Improve piglet survival immediately after farrowing – Hypothermia and colostrum


FarrowingFeedingManagement AdviceR&D

Multiple studies show that thermoregulation and thermal needs during the first few hours after farrowing is of utmost importance to improve piglet survival rates. By ensuring optimal environmental conditions for the piglets, you minimize risks of hypothermia and negative effects as decreased colostrum intake in your production.

Hypothermia has proven to be one of the major causes for piglet mortality in the very first hours of life. Studies have shown that body temperature in the first couple of hours after farrowing, is crucial to early piglet survival, and until weaning at 4-5 weeks.

Piglets that aren´t quickly able to recover from hypothermia, will die – either as a direct consequence of hypothermia or starvation, crushing and disease later on. Furthermore it has been proven that piglets with a low body temperature has a decreased uptake of glucose, which also means that these piglets has a less sufficient utilization of energy in colostrum. 

Studies performed on DanBred animals shows that exposure to hypothermia seems to be correlated to piglet behavior within the first 2 hours of life, but also birth weight. This means that with increased littersizes you need to be more focused on the piglets thermal needs through management, since smaller piglets are slower to ingest colostrum.

 

After farrowing body temperature in the piglets decreases 2-4°C within the first 2 hours, because of lower environmental temperatures and the need to obtain thermoregulation.

This is also why lower critical ambient temperatures are determined at 34-35°C (maximum 40°C), to ensure heat preservation in the piglets and improve survival rates as shown in figure 1.

This is also why it is of great importance that you keep a minimum temperature at 34°C in the creep area at farrowing, and why it is urgent to teach the piglets to use it, when they aren’t suckling.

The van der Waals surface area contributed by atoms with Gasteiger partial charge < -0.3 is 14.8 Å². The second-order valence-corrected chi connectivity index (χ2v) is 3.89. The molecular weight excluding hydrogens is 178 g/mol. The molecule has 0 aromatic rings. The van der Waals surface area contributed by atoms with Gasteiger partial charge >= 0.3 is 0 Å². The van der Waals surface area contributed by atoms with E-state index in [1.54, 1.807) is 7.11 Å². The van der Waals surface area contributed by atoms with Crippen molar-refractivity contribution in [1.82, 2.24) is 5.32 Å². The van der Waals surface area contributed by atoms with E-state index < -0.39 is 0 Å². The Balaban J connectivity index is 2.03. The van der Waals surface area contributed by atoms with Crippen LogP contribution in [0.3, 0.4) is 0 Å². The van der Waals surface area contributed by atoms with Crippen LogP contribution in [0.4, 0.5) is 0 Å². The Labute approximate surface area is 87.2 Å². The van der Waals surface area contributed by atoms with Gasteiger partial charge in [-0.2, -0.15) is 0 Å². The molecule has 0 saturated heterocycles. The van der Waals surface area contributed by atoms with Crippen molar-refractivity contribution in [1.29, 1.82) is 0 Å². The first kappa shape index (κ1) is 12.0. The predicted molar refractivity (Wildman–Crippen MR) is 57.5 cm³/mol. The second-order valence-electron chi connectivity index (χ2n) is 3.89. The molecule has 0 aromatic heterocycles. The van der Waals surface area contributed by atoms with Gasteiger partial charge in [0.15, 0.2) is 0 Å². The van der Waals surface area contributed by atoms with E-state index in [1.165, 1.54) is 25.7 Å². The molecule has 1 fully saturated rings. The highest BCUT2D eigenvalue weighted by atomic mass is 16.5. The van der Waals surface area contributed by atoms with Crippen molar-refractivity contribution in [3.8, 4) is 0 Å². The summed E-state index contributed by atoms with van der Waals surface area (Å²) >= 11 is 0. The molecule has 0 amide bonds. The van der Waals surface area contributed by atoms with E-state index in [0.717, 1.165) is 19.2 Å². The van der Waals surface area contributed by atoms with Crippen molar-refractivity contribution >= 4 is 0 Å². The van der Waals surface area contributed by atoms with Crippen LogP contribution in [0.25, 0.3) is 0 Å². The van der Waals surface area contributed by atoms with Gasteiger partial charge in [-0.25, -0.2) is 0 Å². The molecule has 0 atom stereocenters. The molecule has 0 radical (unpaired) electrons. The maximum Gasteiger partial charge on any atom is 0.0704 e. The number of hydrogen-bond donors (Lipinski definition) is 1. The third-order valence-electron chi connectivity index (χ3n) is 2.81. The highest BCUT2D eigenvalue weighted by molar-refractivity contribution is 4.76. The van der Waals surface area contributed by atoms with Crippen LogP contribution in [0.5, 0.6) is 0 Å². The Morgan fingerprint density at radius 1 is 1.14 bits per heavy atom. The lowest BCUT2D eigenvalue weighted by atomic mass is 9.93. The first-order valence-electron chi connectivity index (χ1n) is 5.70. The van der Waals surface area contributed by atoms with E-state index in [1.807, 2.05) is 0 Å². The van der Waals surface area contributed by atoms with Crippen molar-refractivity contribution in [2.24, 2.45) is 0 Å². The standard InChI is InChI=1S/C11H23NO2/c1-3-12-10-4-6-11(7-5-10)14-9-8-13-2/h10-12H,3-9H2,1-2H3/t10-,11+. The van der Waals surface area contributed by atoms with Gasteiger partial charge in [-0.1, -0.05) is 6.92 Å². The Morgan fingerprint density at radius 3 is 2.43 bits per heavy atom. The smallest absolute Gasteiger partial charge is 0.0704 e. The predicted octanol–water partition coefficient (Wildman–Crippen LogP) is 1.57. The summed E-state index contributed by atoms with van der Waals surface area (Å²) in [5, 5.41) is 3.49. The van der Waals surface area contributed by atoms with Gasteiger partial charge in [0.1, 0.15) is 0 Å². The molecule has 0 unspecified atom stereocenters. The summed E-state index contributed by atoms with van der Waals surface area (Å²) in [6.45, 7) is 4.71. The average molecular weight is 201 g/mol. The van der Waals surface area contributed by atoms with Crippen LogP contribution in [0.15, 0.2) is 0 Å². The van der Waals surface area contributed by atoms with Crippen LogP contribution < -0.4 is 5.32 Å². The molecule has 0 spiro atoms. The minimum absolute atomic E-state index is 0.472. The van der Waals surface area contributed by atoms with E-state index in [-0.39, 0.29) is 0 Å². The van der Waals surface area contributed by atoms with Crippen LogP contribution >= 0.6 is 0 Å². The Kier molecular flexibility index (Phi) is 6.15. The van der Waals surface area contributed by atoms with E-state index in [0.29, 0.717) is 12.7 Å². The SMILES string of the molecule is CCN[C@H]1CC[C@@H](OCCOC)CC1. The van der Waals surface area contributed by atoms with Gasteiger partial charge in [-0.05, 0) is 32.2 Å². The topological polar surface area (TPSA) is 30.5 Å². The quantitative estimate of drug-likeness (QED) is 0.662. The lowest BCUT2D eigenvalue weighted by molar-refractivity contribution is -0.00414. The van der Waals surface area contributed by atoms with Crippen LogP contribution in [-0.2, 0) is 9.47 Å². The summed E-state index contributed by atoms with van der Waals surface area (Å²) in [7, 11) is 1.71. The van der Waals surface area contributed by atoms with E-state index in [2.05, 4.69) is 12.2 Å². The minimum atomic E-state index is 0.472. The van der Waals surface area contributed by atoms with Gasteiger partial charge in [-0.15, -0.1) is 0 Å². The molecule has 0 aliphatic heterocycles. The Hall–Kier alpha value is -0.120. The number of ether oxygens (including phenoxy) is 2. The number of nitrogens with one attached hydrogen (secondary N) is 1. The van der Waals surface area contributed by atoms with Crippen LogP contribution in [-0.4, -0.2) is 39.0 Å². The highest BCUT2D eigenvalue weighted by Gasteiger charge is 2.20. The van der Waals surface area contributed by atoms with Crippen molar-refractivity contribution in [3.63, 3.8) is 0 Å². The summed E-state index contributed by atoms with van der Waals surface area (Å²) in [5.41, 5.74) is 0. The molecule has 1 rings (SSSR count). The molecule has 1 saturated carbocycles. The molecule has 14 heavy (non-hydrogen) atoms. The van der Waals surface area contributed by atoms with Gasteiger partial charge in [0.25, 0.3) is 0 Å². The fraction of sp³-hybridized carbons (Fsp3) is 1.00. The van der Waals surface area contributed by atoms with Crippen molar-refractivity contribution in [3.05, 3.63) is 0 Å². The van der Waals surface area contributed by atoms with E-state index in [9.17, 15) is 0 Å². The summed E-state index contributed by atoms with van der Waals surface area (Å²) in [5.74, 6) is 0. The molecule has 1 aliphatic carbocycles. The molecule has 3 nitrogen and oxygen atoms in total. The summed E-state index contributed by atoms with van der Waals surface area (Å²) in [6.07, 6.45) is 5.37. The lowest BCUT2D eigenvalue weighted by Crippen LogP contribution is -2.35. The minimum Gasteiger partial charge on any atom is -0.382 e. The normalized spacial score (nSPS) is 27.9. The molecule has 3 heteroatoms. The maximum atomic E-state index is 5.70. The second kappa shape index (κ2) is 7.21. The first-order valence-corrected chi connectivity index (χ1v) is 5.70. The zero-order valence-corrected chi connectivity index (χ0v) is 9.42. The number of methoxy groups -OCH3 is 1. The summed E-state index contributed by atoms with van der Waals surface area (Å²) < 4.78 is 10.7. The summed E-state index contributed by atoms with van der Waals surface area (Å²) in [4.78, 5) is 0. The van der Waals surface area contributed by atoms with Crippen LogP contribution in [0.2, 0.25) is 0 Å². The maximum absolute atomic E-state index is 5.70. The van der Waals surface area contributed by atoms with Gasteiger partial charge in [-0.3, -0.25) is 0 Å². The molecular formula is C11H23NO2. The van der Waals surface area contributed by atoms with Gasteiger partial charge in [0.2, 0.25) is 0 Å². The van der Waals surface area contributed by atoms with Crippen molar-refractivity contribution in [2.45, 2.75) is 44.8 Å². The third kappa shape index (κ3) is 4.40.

However exposure to lower air temperatures are diminished in piglets that stay at the udder for longer periods of time, rather than settling alone. Positioning and lying postures of the piglets is one of the most efficient tools to observe thermal conditions, and to act upon them. Cold piglets will often seek towards the udder and other piglets, because of heat radiation. Also these piglets will show huddling behavior, shivers, erect haircoats and rests on the abdomen.

Improving the piglets immediate environment in the pens, has shown positive effects on piglet survival rates through optimal thermal conditions and because of this an increased colostrum intake. To ensure these conditions, heating devices can be placed behind the sow during farrowing, to minimize heat loss immediately after farrowing. However these devices need to be removed right after farrowing, to ensure that the piglets draw towards the creep area and avoid crushing.

3 tips from the DanBred Technical Services Team to improve piglet survival in your production:

  • Place heat sources behind the sow during farrowing – Ex. Heating lamps, heat panels, straw etc.
  • Conduct daily control of piglet environment – Temperature (infrared thermometer), avoid draft.
  • Train the piglets to seek towards the creep area – Keep piglets in the creep area during feeding and move solo piglets from slats to the creep area.

Follow DanBred for regular updates on how to manage hyper prolific DanBred sows and increasing littersizes – If you want to learn more from the different studies, follow these links: https://bit.ly/2Kq6ofE, https://bit.ly/2rLFY0a, https://bit.ly/2wKe4rc, https://bit.ly/2Gn9ONM..

 





Back

For customers: Get the most out of DanBred





    Stay updated with our newsletter

    Sign up for DanBred’s newsletter where we share the latest news about efficient pig production, pig genetics and health. In brief, everything relevant to modern pig production; no more, no less.




      I hereby authorise DanBred P/S to send me emails about efficient pig production, pig genetics and health. We only write to you when we have something relevant to say, and never more than twice a month. You can unsubscribe at any time.

      Contact DanBred

      We can help you transition to DanBred genetics, technical services, transport and more. Book a time with us, and we will call you when it suits you.


      Book your meeting now